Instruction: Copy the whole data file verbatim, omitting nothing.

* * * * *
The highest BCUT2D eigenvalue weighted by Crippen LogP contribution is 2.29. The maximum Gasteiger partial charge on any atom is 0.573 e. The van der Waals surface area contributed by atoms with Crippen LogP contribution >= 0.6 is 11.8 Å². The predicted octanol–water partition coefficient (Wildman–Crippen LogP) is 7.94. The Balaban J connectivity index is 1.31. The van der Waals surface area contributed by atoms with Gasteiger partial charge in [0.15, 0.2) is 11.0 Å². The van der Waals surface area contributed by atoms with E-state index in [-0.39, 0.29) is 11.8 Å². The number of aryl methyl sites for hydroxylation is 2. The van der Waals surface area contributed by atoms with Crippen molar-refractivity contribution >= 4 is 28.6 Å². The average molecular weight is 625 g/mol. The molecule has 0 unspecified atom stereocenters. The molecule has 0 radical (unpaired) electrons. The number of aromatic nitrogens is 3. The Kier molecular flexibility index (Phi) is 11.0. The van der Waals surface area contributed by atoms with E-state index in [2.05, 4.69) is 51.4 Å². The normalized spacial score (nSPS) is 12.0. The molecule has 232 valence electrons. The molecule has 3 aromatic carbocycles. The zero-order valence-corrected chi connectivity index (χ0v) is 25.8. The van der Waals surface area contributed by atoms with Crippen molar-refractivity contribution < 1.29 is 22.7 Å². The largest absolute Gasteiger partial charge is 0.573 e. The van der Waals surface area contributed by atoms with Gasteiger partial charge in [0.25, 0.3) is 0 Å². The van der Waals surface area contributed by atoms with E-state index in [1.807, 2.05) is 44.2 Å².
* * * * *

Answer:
The highest BCUT2D eigenvalue weighted by Crippen LogP contribution is 2.29. The maximum Gasteiger partial charge on any atom is 0.573 e. The van der Waals surface area contributed by atoms with Crippen LogP contribution >= 0.6 is 11.8 Å². The predicted octanol–water partition coefficient (Wildman–Crippen LogP) is 7.94. The Balaban J connectivity index is 1.31. The van der Waals surface area contributed by atoms with Gasteiger partial charge in [0.15, 0.2) is 11.0 Å². The van der Waals surface area contributed by atoms with E-state index in [-0.39, 0.29) is 11.8 Å². The number of aryl methyl sites for hydroxylation is 2. The van der Waals surface area contributed by atoms with Crippen molar-refractivity contribution >= 4 is 28.6 Å². The average molecular weight is 625 g/mol. The molecule has 0 unspecified atom stereocenters. The molecule has 0 radical (unpaired) electrons. The number of aromatic nitrogens is 3. The Kier molecular flexibility index (Phi) is 11.0. The van der Waals surface area contributed by atoms with E-state index in [2.05, 4.69) is 51.4 Å². The normalized spacial score (nSPS) is 12.0. The molecule has 232 valence electrons. The molecule has 3 aromatic carbocycles. The zero-order valence-corrected chi connectivity index (χ0v) is 25.8. The van der Waals surface area contributed by atoms with Crippen molar-refractivity contribution < 1.29 is 22.7 Å². The largest absolute Gasteiger partial charge is 0.573 e. The van der Waals surface area contributed by atoms with Gasteiger partial charge in [0.25, 0.3) is 0 Å². The van der Waals surface area contributed by atoms with E-state index in [1.807, 2.05) is 44.2 Å².